Calling a US recession has been a bit like “Waiting for Godot”, the title of the 1953 play by Samuel Beckett. US data has remained resilient, especially the labour market, despite deeply inverted yield curves, which historically have tended to portend a recession within the next 13-19 months. At the same time the S&P500 has rallied back to be within 5% of its all-time high, having rallied 27% from its low.
In this note we update our recession probability models that we last ran back in 2019 when there was debate around whether the US was heading into a recession (of course a recession did hit in 2020, but because of the pandemic). The models we run are probit models, where the dependent variable is defined by NBER recession dating (1 is a recession, 0 is not); the resulting output gives a recession probability.
In terms of yield curves, we find that curves are consistent with a 50-75% chance of a recession, with those curves giving a 13–19-month lead. Given the lead, it is worth noting the probability that the month of July 2023 is in recession is much lower at 4-6%, with this rising to 40% by end 2023, and lifting to above 50% by early-2024. These results are unsurprising given curves are the most inverted since the 1980s.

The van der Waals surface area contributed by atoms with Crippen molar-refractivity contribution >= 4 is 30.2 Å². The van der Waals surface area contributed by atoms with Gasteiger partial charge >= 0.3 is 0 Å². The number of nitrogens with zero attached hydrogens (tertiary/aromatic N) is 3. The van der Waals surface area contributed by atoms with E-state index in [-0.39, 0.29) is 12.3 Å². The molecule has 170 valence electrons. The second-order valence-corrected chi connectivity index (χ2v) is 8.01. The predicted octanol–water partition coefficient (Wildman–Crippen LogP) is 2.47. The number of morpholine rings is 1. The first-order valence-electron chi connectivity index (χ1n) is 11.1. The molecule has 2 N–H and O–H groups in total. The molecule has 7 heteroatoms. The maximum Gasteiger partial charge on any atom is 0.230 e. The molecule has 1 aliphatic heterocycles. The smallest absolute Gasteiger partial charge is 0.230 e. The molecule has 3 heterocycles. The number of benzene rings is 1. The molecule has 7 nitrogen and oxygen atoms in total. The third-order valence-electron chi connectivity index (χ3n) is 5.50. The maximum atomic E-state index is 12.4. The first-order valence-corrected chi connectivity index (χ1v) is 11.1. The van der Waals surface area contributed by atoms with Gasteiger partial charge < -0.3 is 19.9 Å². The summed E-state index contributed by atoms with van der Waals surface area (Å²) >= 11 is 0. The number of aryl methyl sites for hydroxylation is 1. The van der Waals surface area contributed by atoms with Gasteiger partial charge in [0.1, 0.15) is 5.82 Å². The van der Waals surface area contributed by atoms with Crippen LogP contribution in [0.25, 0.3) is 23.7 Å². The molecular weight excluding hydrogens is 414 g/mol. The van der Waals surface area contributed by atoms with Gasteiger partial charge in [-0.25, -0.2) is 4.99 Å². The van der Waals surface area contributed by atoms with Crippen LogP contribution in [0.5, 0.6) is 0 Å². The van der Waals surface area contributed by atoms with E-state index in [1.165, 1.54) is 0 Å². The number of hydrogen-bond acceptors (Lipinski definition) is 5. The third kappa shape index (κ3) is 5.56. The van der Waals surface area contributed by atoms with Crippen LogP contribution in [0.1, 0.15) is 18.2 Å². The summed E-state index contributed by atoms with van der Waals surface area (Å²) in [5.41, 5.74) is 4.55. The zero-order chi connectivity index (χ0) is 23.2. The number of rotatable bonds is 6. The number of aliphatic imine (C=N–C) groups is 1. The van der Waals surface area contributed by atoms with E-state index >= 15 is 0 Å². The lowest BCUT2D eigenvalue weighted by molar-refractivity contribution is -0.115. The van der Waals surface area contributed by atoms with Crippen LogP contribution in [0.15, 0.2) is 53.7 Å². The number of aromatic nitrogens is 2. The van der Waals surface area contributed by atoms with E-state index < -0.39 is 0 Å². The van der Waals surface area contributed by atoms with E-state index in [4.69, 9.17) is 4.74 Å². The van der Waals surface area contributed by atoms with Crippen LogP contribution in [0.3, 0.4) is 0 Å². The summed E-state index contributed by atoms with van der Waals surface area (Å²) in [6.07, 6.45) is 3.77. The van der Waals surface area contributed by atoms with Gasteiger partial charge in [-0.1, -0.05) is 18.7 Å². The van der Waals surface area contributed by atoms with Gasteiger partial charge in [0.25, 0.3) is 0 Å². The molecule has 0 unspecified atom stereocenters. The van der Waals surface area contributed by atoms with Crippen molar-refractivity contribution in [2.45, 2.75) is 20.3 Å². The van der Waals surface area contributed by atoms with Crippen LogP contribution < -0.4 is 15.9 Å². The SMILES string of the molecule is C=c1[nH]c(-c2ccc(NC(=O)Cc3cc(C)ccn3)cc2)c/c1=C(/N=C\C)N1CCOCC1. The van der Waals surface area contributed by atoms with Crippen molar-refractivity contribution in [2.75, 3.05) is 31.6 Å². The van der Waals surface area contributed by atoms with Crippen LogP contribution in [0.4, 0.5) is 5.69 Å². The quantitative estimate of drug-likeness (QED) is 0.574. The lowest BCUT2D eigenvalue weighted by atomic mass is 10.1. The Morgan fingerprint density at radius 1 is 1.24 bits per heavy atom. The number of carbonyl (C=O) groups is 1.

Other financial variables give a much lower probability of a recession, but note the lead given by these other variables is at most 2-3 months. The most notable is the S&P500, where given the selloff in 2022 the implied recession probability hit a high of 48% at one stage but given the sharp equity rally since it has fallen dramatically and currently stands at 6.2%. Contained high yield spreads signal only a 1% probability.
Sentiment indicators suggest a higher probability. The NFIB Survey sits at 39.2%, the ISM Manufacturing at 44.3%, and the ISM Services at 2.9%. Consumer measures are in-between at 26.5% when using the Uni Michigan Survey. Real activity variables such as Jobless Claims give 11.0%, Building Permits 15.3% and Retail Sales 5.4%.
Overall, we conclude that there is a low likelihood of the US being in a recession as at July 2023. However, the inverted yield curve remains consistent with a flashing amber recession signal, with this extending into early to mid-2024. To date the services sector has been resilient, though as price pressures and margins ease, more pressure may build on the services side. Two variables to track closely based on our analysis are Jobless Claims and the Services ISM.